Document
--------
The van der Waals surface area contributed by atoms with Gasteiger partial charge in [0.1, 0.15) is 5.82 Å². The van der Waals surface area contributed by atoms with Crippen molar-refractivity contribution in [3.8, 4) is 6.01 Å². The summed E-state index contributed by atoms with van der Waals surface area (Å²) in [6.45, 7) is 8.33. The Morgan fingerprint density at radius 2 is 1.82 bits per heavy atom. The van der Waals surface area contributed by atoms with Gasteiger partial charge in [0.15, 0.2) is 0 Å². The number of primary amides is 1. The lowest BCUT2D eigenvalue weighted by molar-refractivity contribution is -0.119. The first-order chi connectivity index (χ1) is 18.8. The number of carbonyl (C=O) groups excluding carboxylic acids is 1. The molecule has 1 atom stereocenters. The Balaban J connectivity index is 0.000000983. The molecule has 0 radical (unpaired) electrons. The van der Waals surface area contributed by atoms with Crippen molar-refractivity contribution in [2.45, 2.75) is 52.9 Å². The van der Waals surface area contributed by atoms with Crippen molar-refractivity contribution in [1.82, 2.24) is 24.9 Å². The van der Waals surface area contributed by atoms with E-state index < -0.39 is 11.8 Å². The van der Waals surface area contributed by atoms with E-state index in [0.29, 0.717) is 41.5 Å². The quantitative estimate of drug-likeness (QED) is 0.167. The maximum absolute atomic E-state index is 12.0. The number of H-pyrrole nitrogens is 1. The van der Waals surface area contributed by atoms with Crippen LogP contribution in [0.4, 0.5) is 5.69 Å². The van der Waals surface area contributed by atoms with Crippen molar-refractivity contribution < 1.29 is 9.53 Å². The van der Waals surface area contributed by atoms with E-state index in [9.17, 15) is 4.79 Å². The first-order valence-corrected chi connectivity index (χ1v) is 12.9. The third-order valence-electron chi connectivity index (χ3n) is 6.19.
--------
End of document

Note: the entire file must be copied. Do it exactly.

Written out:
The van der Waals surface area contributed by atoms with Gasteiger partial charge in [0.1, 0.15) is 5.82 Å². The van der Waals surface area contributed by atoms with Crippen molar-refractivity contribution in [3.8, 4) is 6.01 Å². The summed E-state index contributed by atoms with van der Waals surface area (Å²) in [6.45, 7) is 8.33. The Morgan fingerprint density at radius 2 is 1.82 bits per heavy atom. The van der Waals surface area contributed by atoms with Gasteiger partial charge in [0.15, 0.2) is 0 Å². The number of primary amides is 1. The lowest BCUT2D eigenvalue weighted by molar-refractivity contribution is -0.119. The first-order chi connectivity index (χ1) is 18.8. The number of carbonyl (C=O) groups excluding carboxylic acids is 1. The molecule has 1 atom stereocenters. The Balaban J connectivity index is 0.000000983. The molecule has 0 radical (unpaired) electrons. The van der Waals surface area contributed by atoms with Crippen molar-refractivity contribution in [2.45, 2.75) is 52.9 Å². The van der Waals surface area contributed by atoms with Crippen molar-refractivity contribution in [1.82, 2.24) is 24.9 Å². The van der Waals surface area contributed by atoms with E-state index < -0.39 is 11.8 Å². The van der Waals surface area contributed by atoms with E-state index in [0.29, 0.717) is 41.5 Å². The quantitative estimate of drug-likeness (QED) is 0.167. The maximum absolute atomic E-state index is 12.0. The number of H-pyrrole nitrogens is 1. The van der Waals surface area contributed by atoms with Crippen LogP contribution in [0.4, 0.5) is 5.69 Å². The van der Waals surface area contributed by atoms with Crippen molar-refractivity contribution < 1.29 is 9.53 Å². The van der Waals surface area contributed by atoms with E-state index in [9.17, 15) is 4.79 Å². The first-order valence-corrected chi connectivity index (χ1v) is 12.9. The third-order valence-electron chi connectivity index (χ3n) is 6.19.